It may seem like an overwhelming prospect, but a holistic sustainability mindset must include improving the industry that entrepreneurs choose to join. You have to be cognizant that as a whole, industry accounts for 22% of all greenhouse emissions, to say nothing of the cultural and social damage being done. Look for opportunities to be an influencer in your sector. Attend conferences and roundtables where you can highlight sustainability issues. Host or guest on podcasts, and produce online content that addresses concerns but also gives positive suggestions.
Long-Term Community Impact
A key consideration in your cultivating a holistic sustainability mindset is the fact that industries don’t exist inside a bubble. They play an important role in the communities they exist within, and there is often a delicate balance that needs to be achieved. You have to take time to regularly review what positive and negative contributions your business is making to local ecosystems and infrastructures.
The resources in every community are finite. You must be conscious of how you can minimize your consumption, or leverage combination approaches to resources rather than put pressure on a single source. Invest in renewable energy — solar panels, wind turbines — particularly in areas that suffer from outages in residential areas due to demand imbalance. But also ensure that you are positively consuming resources. Utilize local suppliers and labor wherever possible, as this factors into the community’s long-term economic sustainability.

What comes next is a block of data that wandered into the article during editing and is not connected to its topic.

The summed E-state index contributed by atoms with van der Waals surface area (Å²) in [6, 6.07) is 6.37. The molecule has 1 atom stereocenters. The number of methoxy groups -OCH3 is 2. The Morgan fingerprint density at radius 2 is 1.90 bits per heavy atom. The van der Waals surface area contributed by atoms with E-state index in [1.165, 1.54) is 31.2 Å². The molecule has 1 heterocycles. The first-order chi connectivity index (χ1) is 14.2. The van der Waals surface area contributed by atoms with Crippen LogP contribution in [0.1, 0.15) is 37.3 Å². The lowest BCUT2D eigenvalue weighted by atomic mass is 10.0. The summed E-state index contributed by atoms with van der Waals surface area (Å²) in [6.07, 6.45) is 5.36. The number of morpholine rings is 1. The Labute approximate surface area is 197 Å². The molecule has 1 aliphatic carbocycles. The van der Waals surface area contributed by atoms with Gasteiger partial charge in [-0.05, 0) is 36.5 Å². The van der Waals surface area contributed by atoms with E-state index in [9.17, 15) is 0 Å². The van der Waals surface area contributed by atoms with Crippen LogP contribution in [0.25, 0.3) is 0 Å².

As an entrepreneur, you are also in a position to contribute to community growth and development. Corporate social responsibility (CSR) is often attributed to larger brands, but the principles can be applied to smaller enterprises too. It starts with making efforts to engage with local projects and initiatives. You don’t just have to contribute funds; other resources such as expertise, services, and employee time can have a far more meaningful impact on initiatives. Getting involved with your community not only helps to keep it sustainable, it tends to strengthen your bonds with the public, builds trust, and even boosts employee morale.
Cultivating a holistic sustainability mindset means that you have to go beyond the usual energy-saving initiatives. Everything your business does, whether in production or the supplier relationships you engage in, has the potential to both positively and negatively impact the world around us. By committing to applying environmental, cultural, ethical, and economical considerations to all your practices, you have the opportunity to ensure your business makes a meaningful contribution to the world.
Guest Author Bio
Jori Hamilton is a writer and journalist from the Pacific Northwest who covers social justice issues, healthcare, and politics. You can follow her work on twitter @HamiltonJori, and through her portfolio at Writer Jori Hamilton.